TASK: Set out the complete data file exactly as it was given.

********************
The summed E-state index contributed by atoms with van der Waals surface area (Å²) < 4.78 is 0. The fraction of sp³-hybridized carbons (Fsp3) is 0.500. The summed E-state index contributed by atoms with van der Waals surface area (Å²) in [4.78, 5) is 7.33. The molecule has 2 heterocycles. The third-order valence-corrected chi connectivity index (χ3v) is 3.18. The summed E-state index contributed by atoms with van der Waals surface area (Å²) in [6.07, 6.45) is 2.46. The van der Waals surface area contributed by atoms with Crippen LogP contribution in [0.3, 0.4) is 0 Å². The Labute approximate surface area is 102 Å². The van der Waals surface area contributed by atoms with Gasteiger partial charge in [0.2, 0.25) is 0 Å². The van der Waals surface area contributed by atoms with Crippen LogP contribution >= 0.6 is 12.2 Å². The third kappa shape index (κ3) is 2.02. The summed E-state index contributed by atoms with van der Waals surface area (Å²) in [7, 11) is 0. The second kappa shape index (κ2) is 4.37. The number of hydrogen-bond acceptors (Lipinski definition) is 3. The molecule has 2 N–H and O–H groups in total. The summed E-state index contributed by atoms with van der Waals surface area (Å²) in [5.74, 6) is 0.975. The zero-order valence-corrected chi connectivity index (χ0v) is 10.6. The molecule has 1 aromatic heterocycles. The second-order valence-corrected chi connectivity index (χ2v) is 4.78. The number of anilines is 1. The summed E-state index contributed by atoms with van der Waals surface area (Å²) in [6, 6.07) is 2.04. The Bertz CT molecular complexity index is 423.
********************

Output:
The summed E-state index contributed by atoms with van der Waals surface area (Å²) < 4.78 is 0. The fraction of sp³-hybridized carbons (Fsp3) is 0.500. The summed E-state index contributed by atoms with van der Waals surface area (Å²) in [4.78, 5) is 7.33. The molecule has 2 heterocycles. The third-order valence-corrected chi connectivity index (χ3v) is 3.18. The summed E-state index contributed by atoms with van der Waals surface area (Å²) in [6.07, 6.45) is 2.46. The van der Waals surface area contributed by atoms with Crippen LogP contribution in [0.3, 0.4) is 0 Å². The Labute approximate surface area is 102 Å². The van der Waals surface area contributed by atoms with Gasteiger partial charge in [0.2, 0.25) is 0 Å². The van der Waals surface area contributed by atoms with Crippen LogP contribution >= 0.6 is 12.2 Å². The third kappa shape index (κ3) is 2.02. The summed E-state index contributed by atoms with van der Waals surface area (Å²) in [7, 11) is 0. The second kappa shape index (κ2) is 4.37. The number of hydrogen-bond acceptors (Lipinski definition) is 3. The molecule has 2 N–H and O–H groups in total. The summed E-state index contributed by atoms with van der Waals surface area (Å²) in [5.74, 6) is 0.975. The zero-order valence-corrected chi connectivity index (χ0v) is 10.6. The molecule has 1 aromatic heterocycles. The second-order valence-corrected chi connectivity index (χ2v) is 4.78. The number of anilines is 1. The summed E-state index contributed by atoms with van der Waals surface area (Å²) in [6, 6.07) is 2.04. The Bertz CT molecular complexity index is 423.